Federal Court Rules Civil Rights Act Protects Gay Workers

In recent months, there has been a lot of worrying among the LGBTQ community about whether they would lose significant rights in the workplace as present Donald J. Trump works to undue the protections given to LGBTQ workers under the previous administration.  Even though Mr. Trump had vowed to leave those protections in place while he was on the campaign trail, he appears to be rolling them back via executive order.

LGBT Discrimination However, according to a recent news article from the New York Times, gay rights advocates have just scored a major victory as the federal appeals court in Chicago ruled that the Civil Rights Act of 1964 does extend its protections to the gay community.  This means that they cannot be harassed based upon sexual orientation, and if they are, it will be considered a violation of federal law.As our Los Angeles labor lawyers can explain, while the U.S. Supreme Court recently extended the right to same sex marriage to all Americans, the court had not yet addressed the issue of whether they are afforded protection from harassment and discrimination based upon sexual orientation.

The Civil Rights Act came at time when the country was being torn apart by racial discrimination.  There were many examples of restaurants and other businesses that were refusing to serve African American customers.  Congress was able to step in using what is known as the Dormant Commerce Clause.  Congress has the right to regulate anything involving interstate commerce.  However, Congress wanted to extend this less than plenary power at the time to include things that had at least a tangential relationship to interstate commerce.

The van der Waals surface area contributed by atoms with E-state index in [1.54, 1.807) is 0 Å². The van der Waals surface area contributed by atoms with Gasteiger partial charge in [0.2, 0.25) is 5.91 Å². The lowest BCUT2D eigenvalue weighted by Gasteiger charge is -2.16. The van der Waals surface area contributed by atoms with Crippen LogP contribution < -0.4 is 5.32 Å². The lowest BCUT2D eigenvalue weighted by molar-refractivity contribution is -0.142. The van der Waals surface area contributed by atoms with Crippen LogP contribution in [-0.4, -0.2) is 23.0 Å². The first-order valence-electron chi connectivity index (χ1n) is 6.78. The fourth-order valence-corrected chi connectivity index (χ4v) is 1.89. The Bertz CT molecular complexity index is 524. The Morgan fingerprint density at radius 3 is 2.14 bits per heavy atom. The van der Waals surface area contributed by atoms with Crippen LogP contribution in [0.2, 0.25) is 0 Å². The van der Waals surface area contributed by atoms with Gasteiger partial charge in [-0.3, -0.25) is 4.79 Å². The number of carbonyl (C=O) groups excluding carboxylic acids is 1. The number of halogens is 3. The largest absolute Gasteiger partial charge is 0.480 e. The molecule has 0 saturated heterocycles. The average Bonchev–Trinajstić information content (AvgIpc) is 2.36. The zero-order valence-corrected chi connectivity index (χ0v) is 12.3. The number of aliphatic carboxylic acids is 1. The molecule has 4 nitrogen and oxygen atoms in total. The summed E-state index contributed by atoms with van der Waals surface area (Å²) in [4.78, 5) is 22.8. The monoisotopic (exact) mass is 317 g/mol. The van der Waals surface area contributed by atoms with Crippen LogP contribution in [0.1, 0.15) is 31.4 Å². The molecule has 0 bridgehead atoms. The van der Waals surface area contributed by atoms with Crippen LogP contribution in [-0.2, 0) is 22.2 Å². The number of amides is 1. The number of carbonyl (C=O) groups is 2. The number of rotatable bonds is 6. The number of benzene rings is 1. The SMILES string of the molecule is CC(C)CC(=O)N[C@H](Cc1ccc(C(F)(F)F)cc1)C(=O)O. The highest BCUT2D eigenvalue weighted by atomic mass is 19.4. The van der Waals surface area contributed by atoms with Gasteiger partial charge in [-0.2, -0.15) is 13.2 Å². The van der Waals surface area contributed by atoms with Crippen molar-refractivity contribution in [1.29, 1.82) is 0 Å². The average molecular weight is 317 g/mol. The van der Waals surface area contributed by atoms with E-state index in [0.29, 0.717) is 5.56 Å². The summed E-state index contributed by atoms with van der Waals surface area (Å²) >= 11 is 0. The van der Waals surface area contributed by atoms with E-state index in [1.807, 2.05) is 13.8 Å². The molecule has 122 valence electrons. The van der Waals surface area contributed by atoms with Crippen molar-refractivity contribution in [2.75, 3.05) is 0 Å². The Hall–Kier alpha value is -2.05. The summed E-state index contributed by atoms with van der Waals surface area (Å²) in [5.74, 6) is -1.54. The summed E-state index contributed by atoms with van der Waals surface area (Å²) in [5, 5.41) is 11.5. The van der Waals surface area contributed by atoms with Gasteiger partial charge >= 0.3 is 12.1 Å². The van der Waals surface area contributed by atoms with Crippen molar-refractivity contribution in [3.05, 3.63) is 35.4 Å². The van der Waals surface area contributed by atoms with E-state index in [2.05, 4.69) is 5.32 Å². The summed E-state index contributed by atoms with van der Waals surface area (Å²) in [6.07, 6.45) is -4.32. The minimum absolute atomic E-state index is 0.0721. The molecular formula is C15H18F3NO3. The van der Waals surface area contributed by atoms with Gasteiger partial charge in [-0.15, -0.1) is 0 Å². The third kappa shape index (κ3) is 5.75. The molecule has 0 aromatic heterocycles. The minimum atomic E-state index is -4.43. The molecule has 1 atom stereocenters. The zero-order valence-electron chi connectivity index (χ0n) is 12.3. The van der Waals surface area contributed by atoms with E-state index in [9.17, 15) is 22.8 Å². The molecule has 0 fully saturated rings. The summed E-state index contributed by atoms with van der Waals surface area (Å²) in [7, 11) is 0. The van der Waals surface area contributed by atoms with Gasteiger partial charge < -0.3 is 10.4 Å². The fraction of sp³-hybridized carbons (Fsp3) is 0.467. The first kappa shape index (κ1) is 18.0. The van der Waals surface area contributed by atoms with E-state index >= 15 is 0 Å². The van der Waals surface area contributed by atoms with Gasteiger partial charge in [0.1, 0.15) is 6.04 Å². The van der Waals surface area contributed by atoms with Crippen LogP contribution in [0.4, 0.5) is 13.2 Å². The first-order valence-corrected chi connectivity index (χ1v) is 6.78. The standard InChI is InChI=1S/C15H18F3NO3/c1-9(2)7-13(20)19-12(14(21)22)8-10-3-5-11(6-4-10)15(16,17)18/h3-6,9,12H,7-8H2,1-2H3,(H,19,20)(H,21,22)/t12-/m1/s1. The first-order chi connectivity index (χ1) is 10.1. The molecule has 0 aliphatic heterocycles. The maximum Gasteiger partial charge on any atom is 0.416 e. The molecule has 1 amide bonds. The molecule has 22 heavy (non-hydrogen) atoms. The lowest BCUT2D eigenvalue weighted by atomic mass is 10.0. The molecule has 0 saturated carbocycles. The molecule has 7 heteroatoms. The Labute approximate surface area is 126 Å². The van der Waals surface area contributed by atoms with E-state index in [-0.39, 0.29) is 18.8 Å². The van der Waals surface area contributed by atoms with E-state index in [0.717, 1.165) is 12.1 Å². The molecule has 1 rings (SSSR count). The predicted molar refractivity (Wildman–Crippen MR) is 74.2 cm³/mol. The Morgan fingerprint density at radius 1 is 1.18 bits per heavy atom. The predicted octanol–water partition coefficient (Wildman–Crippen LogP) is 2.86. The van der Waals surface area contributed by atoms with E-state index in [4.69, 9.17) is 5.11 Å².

In the case of a restaurant, Congress reasoned that since the restaurant was serving food and ingredients that came from other states, and they were serving customers who were engaged in interstate travel, they could invoke the commerce clause to outlaw this discrimination.  It should be noted that states probably could have done this without Congress, but the states where much of this discrimination was occurring were not willing to step in and stop it.

While this recent decision out of Chicago was not from the U.S. Supreme Court, it was from a U.S. Court of Appeals, and that is the highest federal court to reach such a determination as of this time.  The next step would be an appeal to the U.S. Supreme Court, but that doesn’t look like it will be happening at this time. There are variety of reasons for that.  On the one hand, there are only eight justices, though that is likely to change soon. On the other hand, even when Justice Scalia was still alive and sitting on the court, the court legalized same-sex marriage, and it is quite possible the court would extend the protections of the Civil Rights Act nationally in affirming the federal court’s holding. This is not what defendants in this case or their political allies want, so they may not push it any further.

Contact the employment attorneys at Nassiri Law Group, practicing in Orange County, Riverside and Los Angeles. Call 714-937-2020.

Additional Resources:
Civil Rights Act Protects Gay Workers, Court Rules, April 4, 2017, By Matthew Haag and Niraj Chokshi, New York Times

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California Sexual Harassment Lawsuit Alleges Charity Organization Failed to Act, Feb. 26, 2017, Sexual Harassment Attorney Blog